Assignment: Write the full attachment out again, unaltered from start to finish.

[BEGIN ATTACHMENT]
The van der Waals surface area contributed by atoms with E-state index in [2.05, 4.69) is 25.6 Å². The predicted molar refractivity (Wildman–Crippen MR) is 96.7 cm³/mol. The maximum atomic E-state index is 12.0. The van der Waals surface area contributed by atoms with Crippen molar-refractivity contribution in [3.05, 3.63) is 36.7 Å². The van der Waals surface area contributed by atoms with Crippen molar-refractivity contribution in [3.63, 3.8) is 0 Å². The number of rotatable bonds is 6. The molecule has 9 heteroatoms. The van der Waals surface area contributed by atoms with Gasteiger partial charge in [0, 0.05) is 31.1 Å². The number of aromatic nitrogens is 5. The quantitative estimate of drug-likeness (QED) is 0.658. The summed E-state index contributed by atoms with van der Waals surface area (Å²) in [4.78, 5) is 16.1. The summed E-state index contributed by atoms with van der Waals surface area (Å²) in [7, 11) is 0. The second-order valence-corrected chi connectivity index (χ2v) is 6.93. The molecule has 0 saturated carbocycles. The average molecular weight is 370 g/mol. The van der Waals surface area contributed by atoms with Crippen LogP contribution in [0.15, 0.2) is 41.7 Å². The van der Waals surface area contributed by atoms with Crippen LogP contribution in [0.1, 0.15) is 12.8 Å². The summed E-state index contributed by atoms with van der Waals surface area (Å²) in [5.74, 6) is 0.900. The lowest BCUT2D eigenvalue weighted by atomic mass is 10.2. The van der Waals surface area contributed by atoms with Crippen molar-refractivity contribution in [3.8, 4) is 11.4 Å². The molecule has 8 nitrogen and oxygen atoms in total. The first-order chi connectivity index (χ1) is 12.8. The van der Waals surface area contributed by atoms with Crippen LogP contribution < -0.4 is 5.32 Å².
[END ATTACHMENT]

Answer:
The van der Waals surface area contributed by atoms with E-state index in [2.05, 4.69) is 25.6 Å². The predicted molar refractivity (Wildman–Crippen MR) is 96.7 cm³/mol. The maximum atomic E-state index is 12.0. The van der Waals surface area contributed by atoms with Crippen molar-refractivity contribution in [3.05, 3.63) is 36.7 Å². The van der Waals surface area contributed by atoms with Crippen molar-refractivity contribution in [3.63, 3.8) is 0 Å². The number of rotatable bonds is 6. The molecule has 9 heteroatoms. The van der Waals surface area contributed by atoms with Gasteiger partial charge in [0, 0.05) is 31.1 Å². The number of aromatic nitrogens is 5. The quantitative estimate of drug-likeness (QED) is 0.658. The summed E-state index contributed by atoms with van der Waals surface area (Å²) in [4.78, 5) is 16.1. The summed E-state index contributed by atoms with van der Waals surface area (Å²) in [7, 11) is 0. The second-order valence-corrected chi connectivity index (χ2v) is 6.93. The molecule has 0 saturated carbocycles. The average molecular weight is 370 g/mol. The van der Waals surface area contributed by atoms with Crippen LogP contribution in [0.15, 0.2) is 41.7 Å². The van der Waals surface area contributed by atoms with Crippen LogP contribution in [0.1, 0.15) is 12.8 Å². The summed E-state index contributed by atoms with van der Waals surface area (Å²) in [5.74, 6) is 0.900. The lowest BCUT2D eigenvalue weighted by atomic mass is 10.2. The van der Waals surface area contributed by atoms with Crippen molar-refractivity contribution in [3.8, 4) is 11.4 Å². The molecule has 8 nitrogen and oxygen atoms in total. The first-order chi connectivity index (χ1) is 12.8. The van der Waals surface area contributed by atoms with Crippen LogP contribution < -0.4 is 5.32 Å².